This photo is from a Vegas trip I took with a few friends in 2005. I don't know who this guy is, but he was sitting there completely drunk in a dark, hidden corner, away from people and away from all the nightlife action. Apparently, he had seen plenty of action prior to squating in this desolate spot.
My friends stayed at the New York, New York right on the strip, and I stayed at the Orleans, about a mile off the strip. The Orleans was a good bargain, and a nice enough place too; but I should've stayed closer to the action on the strip. There was always some interesting adventure to get into there.
We stayed for 4 nights, which is really about 48 hours too long if you ask me. Don't get me wrong, it was fun and all -- it's just that being on the back end of my thirty-something days, Sin City did a good job kicking my ass.
It really is like a sex or gambling addict's Disney World for adults. It's also like your crack addict, prostitute sister's shangri-la. I happen to be perfectly fine with anyone who is, or aspires to be either one, but for context's sake, there you go.
One thing's for sure -- gotta love the super-cheap buffets!
Thursday, March 19, 2009
Much to my dismay, the place was packed with tourists. But, I claimed my spot and held it for a while as dusk settled in.
"How beautiful," I thought to myself. Then I looked around at the ridiculous mob of human bodies all around me and thought, "this is why I don't do the typical NYC tourist attractions!"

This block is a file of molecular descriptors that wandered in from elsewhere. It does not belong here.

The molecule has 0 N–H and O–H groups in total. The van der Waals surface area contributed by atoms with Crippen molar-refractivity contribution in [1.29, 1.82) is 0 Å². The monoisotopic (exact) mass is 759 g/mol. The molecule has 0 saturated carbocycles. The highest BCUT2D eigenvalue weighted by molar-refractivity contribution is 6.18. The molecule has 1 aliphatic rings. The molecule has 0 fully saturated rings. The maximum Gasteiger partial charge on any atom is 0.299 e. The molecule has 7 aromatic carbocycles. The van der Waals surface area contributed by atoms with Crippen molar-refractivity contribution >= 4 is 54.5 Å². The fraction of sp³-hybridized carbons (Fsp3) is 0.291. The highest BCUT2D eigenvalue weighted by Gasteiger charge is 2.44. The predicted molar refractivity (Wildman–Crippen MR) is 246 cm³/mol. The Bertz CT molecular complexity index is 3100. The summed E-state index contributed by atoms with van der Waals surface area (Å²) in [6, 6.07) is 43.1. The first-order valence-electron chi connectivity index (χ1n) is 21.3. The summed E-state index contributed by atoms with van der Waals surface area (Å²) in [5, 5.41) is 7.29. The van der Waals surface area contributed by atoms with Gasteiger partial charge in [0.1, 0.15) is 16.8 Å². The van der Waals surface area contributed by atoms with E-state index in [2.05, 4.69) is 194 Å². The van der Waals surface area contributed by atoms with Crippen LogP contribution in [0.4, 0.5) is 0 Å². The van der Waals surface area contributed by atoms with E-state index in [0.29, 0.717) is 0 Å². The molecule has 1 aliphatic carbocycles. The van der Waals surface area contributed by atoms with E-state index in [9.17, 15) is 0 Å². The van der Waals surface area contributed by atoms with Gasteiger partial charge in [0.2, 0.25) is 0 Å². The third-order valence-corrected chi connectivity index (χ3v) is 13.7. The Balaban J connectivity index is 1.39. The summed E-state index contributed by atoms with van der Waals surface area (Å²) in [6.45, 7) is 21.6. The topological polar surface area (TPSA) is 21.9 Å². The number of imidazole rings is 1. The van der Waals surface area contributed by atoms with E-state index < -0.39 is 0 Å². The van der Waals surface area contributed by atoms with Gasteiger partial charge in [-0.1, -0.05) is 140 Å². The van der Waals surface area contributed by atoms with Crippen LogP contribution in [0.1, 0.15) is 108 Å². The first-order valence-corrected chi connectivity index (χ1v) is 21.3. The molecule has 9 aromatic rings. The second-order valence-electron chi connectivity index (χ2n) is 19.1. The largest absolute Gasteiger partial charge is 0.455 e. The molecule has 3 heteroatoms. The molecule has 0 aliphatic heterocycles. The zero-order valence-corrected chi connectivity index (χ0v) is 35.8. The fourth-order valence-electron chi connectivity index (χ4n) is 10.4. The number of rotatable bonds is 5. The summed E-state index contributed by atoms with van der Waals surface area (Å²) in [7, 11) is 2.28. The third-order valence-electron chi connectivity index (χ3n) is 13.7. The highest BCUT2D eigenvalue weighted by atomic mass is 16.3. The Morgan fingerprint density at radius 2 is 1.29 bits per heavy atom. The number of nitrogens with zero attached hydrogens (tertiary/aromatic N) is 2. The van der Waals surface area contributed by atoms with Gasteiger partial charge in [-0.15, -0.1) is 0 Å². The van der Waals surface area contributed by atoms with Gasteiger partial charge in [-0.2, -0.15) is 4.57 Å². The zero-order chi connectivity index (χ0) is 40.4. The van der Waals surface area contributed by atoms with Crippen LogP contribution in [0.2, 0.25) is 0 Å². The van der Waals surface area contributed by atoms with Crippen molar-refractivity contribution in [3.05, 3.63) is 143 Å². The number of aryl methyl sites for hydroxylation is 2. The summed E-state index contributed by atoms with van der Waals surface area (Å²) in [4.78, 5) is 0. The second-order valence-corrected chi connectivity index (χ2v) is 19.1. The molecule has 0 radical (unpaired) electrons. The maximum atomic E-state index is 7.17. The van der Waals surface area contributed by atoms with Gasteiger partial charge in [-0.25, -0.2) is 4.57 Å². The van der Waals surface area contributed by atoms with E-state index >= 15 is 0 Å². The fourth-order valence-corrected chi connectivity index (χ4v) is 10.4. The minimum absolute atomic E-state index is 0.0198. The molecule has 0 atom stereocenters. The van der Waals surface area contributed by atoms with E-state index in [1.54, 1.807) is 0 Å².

Guess I should've done this on a Wednesday or something.
Then again, knowing certain spots in NYC, it would still be just as polluted with the ever-present gaggles of carbon-based meat popsicles from around the world.
Sunday, March 15, 2009
I believe I was on Sullivan Street, pretty close to Washington Square Park when I took this. Over to the left is The Pinch Bar, by the flag. Unfortunately, I don't know how to upload the picture in its original size, so it's tough to see the place with the photo at this size.
I have no idea if the place is still open, or if the locals even like the place, but I had a good time there. From what I remember, I really liked the ambiance. Then again, I was already three sheets to the wind by the time I got there, so I suspect I would've been happy anywhere, so long as they served alcohol.
I do recall being late meeting my friends there on the night I went.
When I got there, everyone within earshot had already become fast friends, apparently -- because the girl I sat next to already had a big, smiling grin on her face as if she knew my life's story.
"You're late!" she said.
I don't know what it is about alcohol, but it tends to induce people to raise their voices a few decibels for no apparent reason.
Without missing a beat, I playfully respond, "Welp, you may not know this about me yet honey, but that's kinda what I do..."
She laughs, "Is that so?!"
I give her my finest, charming smile.